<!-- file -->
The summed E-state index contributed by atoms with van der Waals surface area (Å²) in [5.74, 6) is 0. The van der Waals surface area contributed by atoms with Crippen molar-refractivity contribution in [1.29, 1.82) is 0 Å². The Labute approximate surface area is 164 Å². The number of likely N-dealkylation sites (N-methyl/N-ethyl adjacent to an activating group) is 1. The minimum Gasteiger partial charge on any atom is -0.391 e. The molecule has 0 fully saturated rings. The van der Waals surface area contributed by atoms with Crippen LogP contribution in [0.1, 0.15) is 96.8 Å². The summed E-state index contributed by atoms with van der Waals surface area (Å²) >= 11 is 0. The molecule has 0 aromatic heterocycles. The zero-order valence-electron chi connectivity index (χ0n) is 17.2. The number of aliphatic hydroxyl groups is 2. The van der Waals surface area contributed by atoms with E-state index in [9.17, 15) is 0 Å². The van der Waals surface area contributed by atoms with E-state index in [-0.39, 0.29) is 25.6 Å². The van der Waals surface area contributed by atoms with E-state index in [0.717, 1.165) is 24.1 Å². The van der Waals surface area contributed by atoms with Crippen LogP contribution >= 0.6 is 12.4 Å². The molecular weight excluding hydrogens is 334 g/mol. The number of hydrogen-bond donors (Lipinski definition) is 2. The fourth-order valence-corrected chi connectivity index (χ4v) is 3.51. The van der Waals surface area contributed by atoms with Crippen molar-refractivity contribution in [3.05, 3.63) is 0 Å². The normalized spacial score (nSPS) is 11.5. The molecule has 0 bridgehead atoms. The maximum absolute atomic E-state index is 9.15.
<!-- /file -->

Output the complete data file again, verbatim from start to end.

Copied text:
The summed E-state index contributed by atoms with van der Waals surface area (Å²) in [5.74, 6) is 0. The van der Waals surface area contributed by atoms with Crippen molar-refractivity contribution in [1.29, 1.82) is 0 Å². The Labute approximate surface area is 164 Å². The number of likely N-dealkylation sites (N-methyl/N-ethyl adjacent to an activating group) is 1. The minimum Gasteiger partial charge on any atom is -0.391 e. The molecule has 0 fully saturated rings. The van der Waals surface area contributed by atoms with Crippen LogP contribution in [0.1, 0.15) is 96.8 Å². The summed E-state index contributed by atoms with van der Waals surface area (Å²) >= 11 is 0. The molecule has 0 aromatic heterocycles. The zero-order valence-electron chi connectivity index (χ0n) is 17.2. The number of aliphatic hydroxyl groups is 2. The van der Waals surface area contributed by atoms with E-state index in [9.17, 15) is 0 Å². The van der Waals surface area contributed by atoms with E-state index in [-0.39, 0.29) is 25.6 Å². The van der Waals surface area contributed by atoms with E-state index in [0.717, 1.165) is 24.1 Å². The van der Waals surface area contributed by atoms with Crippen LogP contribution >= 0.6 is 12.4 Å². The molecular weight excluding hydrogens is 334 g/mol. The number of hydrogen-bond donors (Lipinski definition) is 2. The fourth-order valence-corrected chi connectivity index (χ4v) is 3.51. The van der Waals surface area contributed by atoms with Crippen molar-refractivity contribution in [3.05, 3.63) is 0 Å². The normalized spacial score (nSPS) is 11.5. The molecule has 0 bridgehead atoms. The maximum absolute atomic E-state index is 9.15.